3. The biblical concept of “lostness” has disappeared from the conscience of most churches and most Christians. In our modern culture, the understanding of what was once a theological imperative of people outside Christ being eternally lost-has changed in the minds of many believers. The reasons behind this are varied and complex.

However, little remains of the first-century Christians’ burning conviction that without Christ, every person is forever lost. Nor is there that fervent zeal for non-Christian friends and relatives which swept across America as great evangelists graphically portrayed the terrifying damnation of a Godless eternity.

4. Most evangelism methods are relatively ineffective in making disciples. The “bottom line” following evangelism efforts is-does the church grow? Most churches aren’t growing as a result of their evangelistic programs.

Local congregations, sincere in their efforts to reach out with the Gospel, often “import” a program or formula that has seemingly been successful in other churches. The methods widely used often attempt to compact a life-transforming Gospel presentation into a 15-minute visitation call. In the process, little consideration is given to the unique needs of the individual. The non-Christian has a very limited opportunity to dialogue about the consequences of this major step of faith. No significant relationships are established. Non-Christians seldom, if ever, have a chance to observe the realities of Christ in the lives of Christians. And often there is no effective plan for the new convert to become incorporated into the life of the local congregation.” Indeed some evangelism methods encourage callers not to even mention the church in their conversation.

5. Evangelism focuses on decision-making rather than on disciple-making. Most mass and local church evangelism approaches today have a significant common shortcoming. Attention is centered. and success judged around the goal of getting a “decision.” That brief verbal commitment is seen as the ultimate response to the Great Commission. Unfortunately, there is often a great gap between “getting a decision” and “making a disciple.” A “disciple” suggests a commitment, incorporation into the Body, then an ongoing, reproductive life-style as a follower of Christ. An analysis of many church training programs and para-church crusades in America today indicates that the bottom line for evangelism is the number of decisions recorded. This “decision making” mentality may actually be one of the reasons national church membership continues to decline, in relation to population growth, in spite of so much being said and done in mass evangelism, media evangelism, evangelism training. and evangelism conferences.

6. Making disciples is interpreted to mean only spiritual growth. In the Great Commission, Jesus makes clear that the command to “go and make disciples” includes the concept of winning. Today the term “discipling” has almost universally evolved to mean the process of spiritual perfecting-tutoring, learning, growing, maturing. Few “discipling” programs in churches today accurately reflect Christ’s vision to make disciples, or measure their success on the basis of new disciples they produce.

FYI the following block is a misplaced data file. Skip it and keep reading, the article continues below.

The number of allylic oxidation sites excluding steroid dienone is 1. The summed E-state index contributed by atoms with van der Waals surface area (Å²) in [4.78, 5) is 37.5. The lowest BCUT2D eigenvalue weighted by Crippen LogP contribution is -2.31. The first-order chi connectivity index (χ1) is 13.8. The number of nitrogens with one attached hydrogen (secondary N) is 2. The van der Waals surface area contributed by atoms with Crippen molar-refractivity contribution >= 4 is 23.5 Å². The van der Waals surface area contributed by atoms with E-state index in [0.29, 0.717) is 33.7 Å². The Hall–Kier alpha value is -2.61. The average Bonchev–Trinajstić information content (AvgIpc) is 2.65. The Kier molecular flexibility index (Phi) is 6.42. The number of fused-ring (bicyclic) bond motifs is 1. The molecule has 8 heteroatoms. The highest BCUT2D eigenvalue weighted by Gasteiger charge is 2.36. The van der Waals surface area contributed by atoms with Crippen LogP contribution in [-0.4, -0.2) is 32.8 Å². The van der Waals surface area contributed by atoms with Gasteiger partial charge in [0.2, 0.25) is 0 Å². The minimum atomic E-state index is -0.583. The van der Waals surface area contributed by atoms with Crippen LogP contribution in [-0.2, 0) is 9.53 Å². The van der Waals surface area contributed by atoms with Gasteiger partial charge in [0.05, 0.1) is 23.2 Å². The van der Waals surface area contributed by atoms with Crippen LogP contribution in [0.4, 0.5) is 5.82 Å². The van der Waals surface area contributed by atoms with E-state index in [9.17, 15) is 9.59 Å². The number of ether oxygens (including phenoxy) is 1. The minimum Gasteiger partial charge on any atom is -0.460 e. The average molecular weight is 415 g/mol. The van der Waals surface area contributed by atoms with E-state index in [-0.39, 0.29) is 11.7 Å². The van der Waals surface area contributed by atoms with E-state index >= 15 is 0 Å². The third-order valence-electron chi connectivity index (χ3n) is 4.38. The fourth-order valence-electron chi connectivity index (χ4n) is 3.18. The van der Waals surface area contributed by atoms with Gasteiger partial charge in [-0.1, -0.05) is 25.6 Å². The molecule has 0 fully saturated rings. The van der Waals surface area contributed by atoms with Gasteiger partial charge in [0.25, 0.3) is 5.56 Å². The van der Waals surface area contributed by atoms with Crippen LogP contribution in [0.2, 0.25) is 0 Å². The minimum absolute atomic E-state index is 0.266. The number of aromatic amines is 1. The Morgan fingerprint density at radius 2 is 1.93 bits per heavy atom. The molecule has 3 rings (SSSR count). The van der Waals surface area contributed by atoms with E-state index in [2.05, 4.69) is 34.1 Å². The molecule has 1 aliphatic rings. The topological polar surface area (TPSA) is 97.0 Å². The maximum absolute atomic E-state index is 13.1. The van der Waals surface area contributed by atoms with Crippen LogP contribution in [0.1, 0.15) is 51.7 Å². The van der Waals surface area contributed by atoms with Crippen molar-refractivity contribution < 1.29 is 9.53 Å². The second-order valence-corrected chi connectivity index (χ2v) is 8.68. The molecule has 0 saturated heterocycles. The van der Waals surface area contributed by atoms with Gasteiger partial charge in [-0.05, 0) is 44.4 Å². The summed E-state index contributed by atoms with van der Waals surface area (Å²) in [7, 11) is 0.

While the concept of spiritual maturation is unquestionably important, an exclusive emphasis on spiritual growth often serves as an undesirable magnet pulling a Christian’s focus increasingly inward, as the concern for those outside the Body of Christ progressively decreases.”

In such a self-centered environment, the goal of fulfilling the Lord’s Great Commission moves lower and lower as a priority.

7. Evangelism methods have become simplistic. There is strong research evidence to indicate that new Christians who accept Christ and continue as responsible church members first perceive the Gospel message in terms of its relevance to their own lives. Evangelism training which relies on “canned” presentations, memorized testimonies, and universal spiritual dictums has difficulty responding to the unique needs of the non-Christian in terms of his/ her day-to-day experience and the resources available in Christ.

New Christians who continue as responsible church members have first perceived the Gospel message in terms of its unique application to their own lives, situations, and problems.

B. Evangelism is much discussed but little practiced. The following parable reprinted from CHURCH GROWTH: AMERICA magazine, speaks insightfully to the problem of much talk but little effective action:

“Now it came to pass that a group existed who called themselves fishermen. And lo, there were many fish in the waters all around. In fact, the whole area was surrounded by streams and lakes filled with fish. And the fish were hungry.

“Week after week, month after month, and year after year these, who called themselves fishermen, met in meetings and talked about their call to go about fishing.